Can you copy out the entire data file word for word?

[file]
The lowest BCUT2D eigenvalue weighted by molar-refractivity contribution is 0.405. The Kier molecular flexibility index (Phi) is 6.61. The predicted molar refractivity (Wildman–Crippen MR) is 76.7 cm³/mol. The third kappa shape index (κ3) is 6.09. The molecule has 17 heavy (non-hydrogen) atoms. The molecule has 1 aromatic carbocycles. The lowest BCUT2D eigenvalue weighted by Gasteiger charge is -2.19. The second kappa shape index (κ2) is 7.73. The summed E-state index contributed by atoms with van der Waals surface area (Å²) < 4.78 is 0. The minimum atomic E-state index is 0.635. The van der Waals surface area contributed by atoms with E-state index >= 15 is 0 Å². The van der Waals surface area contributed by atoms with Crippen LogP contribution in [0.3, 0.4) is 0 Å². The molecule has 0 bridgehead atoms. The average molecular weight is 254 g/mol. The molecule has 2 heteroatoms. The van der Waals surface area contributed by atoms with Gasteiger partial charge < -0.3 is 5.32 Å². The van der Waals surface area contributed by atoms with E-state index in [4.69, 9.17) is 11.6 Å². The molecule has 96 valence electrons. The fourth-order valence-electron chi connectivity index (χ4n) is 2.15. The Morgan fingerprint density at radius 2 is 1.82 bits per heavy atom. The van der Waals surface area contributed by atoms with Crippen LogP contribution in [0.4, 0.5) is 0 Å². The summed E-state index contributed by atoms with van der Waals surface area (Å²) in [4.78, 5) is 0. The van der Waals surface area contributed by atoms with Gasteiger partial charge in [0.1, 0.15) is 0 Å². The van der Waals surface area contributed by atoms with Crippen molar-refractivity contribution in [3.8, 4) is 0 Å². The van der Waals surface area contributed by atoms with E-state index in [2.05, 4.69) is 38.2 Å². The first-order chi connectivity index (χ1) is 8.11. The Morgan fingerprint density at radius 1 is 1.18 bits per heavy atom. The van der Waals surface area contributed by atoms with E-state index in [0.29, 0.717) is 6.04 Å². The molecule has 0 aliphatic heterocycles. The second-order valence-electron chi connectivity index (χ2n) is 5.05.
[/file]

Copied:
The lowest BCUT2D eigenvalue weighted by molar-refractivity contribution is 0.405. The Kier molecular flexibility index (Phi) is 6.61. The predicted molar refractivity (Wildman–Crippen MR) is 76.7 cm³/mol. The third kappa shape index (κ3) is 6.09. The molecule has 17 heavy (non-hydrogen) atoms. The molecule has 1 aromatic carbocycles. The lowest BCUT2D eigenvalue weighted by Gasteiger charge is -2.19. The second kappa shape index (κ2) is 7.73. The summed E-state index contributed by atoms with van der Waals surface area (Å²) < 4.78 is 0. The minimum atomic E-state index is 0.635. The van der Waals surface area contributed by atoms with E-state index >= 15 is 0 Å². The van der Waals surface area contributed by atoms with Crippen LogP contribution in [0.3, 0.4) is 0 Å². The molecule has 0 bridgehead atoms. The average molecular weight is 254 g/mol. The molecule has 2 heteroatoms. The van der Waals surface area contributed by atoms with Gasteiger partial charge < -0.3 is 5.32 Å². The van der Waals surface area contributed by atoms with E-state index in [4.69, 9.17) is 11.6 Å². The molecule has 96 valence electrons. The fourth-order valence-electron chi connectivity index (χ4n) is 2.15. The Morgan fingerprint density at radius 2 is 1.82 bits per heavy atom. The van der Waals surface area contributed by atoms with Crippen LogP contribution in [0.4, 0.5) is 0 Å². The summed E-state index contributed by atoms with van der Waals surface area (Å²) in [4.78, 5) is 0. The van der Waals surface area contributed by atoms with Gasteiger partial charge in [0.1, 0.15) is 0 Å². The van der Waals surface area contributed by atoms with Crippen molar-refractivity contribution in [3.8, 4) is 0 Å². The van der Waals surface area contributed by atoms with E-state index in [2.05, 4.69) is 38.2 Å². The first-order chi connectivity index (χ1) is 8.11. The Morgan fingerprint density at radius 1 is 1.18 bits per heavy atom. The van der Waals surface area contributed by atoms with E-state index in [0.29, 0.717) is 6.04 Å². The molecule has 0 aliphatic heterocycles. The second-order valence-electron chi connectivity index (χ2n) is 5.05.